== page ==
I personally like that these can fold up for storage, but I was more curious about the quality. My first thought was, “Am I going to burn myself?” shortly followed by, “Will these actually be able to drain my noodles?”
Rest assured, they get the job done.
Collapsible Strainers Set By Comfify
Made from BPA-free silicone, this model is heat resistant up to 600°F, and has ergonomic rubber handles that are also heat resistant and easy to grip.
If you go with this product, it actually includes two strainers: an 8-inch 2-quart, as well as a 9 1/2-inch 3-quart. Both are collapsible, and can easily fit in a drawer or cabinet without taking up too much space.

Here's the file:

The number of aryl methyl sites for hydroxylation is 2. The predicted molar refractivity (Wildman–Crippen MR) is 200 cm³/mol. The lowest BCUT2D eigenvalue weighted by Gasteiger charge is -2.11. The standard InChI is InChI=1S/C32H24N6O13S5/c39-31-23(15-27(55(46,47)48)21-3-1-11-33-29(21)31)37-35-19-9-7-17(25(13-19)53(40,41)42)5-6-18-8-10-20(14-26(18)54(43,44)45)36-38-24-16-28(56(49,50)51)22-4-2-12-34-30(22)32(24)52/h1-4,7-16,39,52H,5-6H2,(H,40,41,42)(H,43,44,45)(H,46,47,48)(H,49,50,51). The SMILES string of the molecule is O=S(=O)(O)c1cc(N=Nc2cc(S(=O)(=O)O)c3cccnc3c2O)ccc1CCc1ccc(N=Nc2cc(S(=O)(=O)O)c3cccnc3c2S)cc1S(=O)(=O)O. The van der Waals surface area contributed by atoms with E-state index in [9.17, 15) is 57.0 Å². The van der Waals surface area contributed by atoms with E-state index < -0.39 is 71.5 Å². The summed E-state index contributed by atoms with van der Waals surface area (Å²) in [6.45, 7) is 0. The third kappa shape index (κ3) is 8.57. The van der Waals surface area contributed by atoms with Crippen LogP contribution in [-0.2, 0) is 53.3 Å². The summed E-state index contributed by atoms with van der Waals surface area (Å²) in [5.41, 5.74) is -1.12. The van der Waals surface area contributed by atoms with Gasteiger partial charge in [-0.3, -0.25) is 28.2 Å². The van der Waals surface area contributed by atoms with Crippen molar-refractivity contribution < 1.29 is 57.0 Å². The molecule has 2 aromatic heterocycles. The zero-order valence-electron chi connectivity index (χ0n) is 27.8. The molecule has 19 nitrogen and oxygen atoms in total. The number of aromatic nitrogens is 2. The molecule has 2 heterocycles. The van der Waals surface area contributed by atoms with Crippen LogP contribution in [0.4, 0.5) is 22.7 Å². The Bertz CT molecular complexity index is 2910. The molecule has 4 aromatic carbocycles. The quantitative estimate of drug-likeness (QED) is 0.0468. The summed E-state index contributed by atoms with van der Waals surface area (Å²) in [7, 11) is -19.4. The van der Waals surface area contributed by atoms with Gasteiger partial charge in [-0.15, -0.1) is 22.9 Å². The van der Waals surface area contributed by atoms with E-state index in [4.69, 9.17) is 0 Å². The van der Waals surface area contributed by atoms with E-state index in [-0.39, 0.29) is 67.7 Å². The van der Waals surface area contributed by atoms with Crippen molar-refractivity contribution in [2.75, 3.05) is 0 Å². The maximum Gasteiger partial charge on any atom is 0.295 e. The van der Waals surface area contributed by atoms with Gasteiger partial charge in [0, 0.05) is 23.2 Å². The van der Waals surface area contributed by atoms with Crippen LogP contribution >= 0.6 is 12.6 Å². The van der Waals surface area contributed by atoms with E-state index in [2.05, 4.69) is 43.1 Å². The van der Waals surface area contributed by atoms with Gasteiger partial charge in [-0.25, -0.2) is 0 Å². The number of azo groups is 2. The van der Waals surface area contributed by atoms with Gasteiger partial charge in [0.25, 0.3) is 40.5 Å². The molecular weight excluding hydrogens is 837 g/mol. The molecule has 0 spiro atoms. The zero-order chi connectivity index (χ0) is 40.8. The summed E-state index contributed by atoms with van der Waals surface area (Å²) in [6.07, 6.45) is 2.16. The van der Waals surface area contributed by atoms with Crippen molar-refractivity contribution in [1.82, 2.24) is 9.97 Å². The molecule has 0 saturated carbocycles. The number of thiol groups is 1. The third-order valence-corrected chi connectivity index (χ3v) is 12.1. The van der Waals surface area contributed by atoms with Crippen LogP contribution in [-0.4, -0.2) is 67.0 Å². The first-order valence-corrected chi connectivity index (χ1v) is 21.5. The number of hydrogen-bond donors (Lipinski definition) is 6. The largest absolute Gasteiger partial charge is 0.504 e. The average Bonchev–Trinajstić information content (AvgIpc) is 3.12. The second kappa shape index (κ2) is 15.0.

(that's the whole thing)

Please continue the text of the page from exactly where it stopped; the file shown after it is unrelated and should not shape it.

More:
One unique feature of this product is that you can submerge it in a pot of boiling water to quickly blanch your favorite vegetables or seafood.
The only downside to this product is that it’s not as efficient at draining as other types. It’s slower than the models mentioned above since there are fewer holes in the product, and it sometimes takes a little shaking to remove all of the water.
If space is limited and you want something that won’t take up too much room, this is a good option.
Check prices and read more reviews on Amazon now.
Recommended for Rice Enthusiasts
This is more of a washing bowl than a colander, but it can effectively drain a few things.
I wanted to include this because it’s a huge time saver for those who prep rice, quinoa, and other small grains often.